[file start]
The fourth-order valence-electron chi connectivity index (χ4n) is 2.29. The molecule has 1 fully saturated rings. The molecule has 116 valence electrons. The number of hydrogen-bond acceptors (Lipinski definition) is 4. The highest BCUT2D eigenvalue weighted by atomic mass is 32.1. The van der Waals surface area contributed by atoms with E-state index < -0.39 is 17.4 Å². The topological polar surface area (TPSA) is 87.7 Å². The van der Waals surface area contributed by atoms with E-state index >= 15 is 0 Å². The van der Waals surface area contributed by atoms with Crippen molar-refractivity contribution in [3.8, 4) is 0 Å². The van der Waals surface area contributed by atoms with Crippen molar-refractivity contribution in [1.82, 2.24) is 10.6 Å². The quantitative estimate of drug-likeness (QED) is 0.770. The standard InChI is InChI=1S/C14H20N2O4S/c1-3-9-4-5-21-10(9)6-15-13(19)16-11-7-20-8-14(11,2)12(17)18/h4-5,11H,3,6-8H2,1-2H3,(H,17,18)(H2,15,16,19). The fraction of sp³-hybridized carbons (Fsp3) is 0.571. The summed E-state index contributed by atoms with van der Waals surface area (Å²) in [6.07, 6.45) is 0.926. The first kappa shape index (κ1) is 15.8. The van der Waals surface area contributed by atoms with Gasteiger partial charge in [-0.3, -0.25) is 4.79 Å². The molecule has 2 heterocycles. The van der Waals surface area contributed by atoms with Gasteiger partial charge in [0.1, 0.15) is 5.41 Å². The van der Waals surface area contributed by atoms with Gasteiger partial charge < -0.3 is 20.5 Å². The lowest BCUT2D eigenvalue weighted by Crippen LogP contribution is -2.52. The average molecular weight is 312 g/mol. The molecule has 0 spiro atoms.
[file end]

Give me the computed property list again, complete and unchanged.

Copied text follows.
The fourth-order valence-electron chi connectivity index (χ4n) is 2.29. The molecule has 1 fully saturated rings. The molecule has 116 valence electrons. The number of hydrogen-bond acceptors (Lipinski definition) is 4. The highest BCUT2D eigenvalue weighted by atomic mass is 32.1. The van der Waals surface area contributed by atoms with E-state index < -0.39 is 17.4 Å². The topological polar surface area (TPSA) is 87.7 Å². The van der Waals surface area contributed by atoms with E-state index >= 15 is 0 Å². The van der Waals surface area contributed by atoms with Crippen molar-refractivity contribution in [3.8, 4) is 0 Å². The van der Waals surface area contributed by atoms with Crippen molar-refractivity contribution in [1.82, 2.24) is 10.6 Å². The quantitative estimate of drug-likeness (QED) is 0.770. The standard InChI is InChI=1S/C14H20N2O4S/c1-3-9-4-5-21-10(9)6-15-13(19)16-11-7-20-8-14(11,2)12(17)18/h4-5,11H,3,6-8H2,1-2H3,(H,17,18)(H2,15,16,19). The fraction of sp³-hybridized carbons (Fsp3) is 0.571. The summed E-state index contributed by atoms with van der Waals surface area (Å²) in [6.07, 6.45) is 0.926. The first kappa shape index (κ1) is 15.8. The van der Waals surface area contributed by atoms with Gasteiger partial charge in [-0.3, -0.25) is 4.79 Å². The molecule has 2 heterocycles. The van der Waals surface area contributed by atoms with Gasteiger partial charge in [0.1, 0.15) is 5.41 Å². The van der Waals surface area contributed by atoms with Gasteiger partial charge < -0.3 is 20.5 Å². The lowest BCUT2D eigenvalue weighted by Crippen LogP contribution is -2.52. The average molecular weight is 312 g/mol. The molecule has 0 spiro atoms.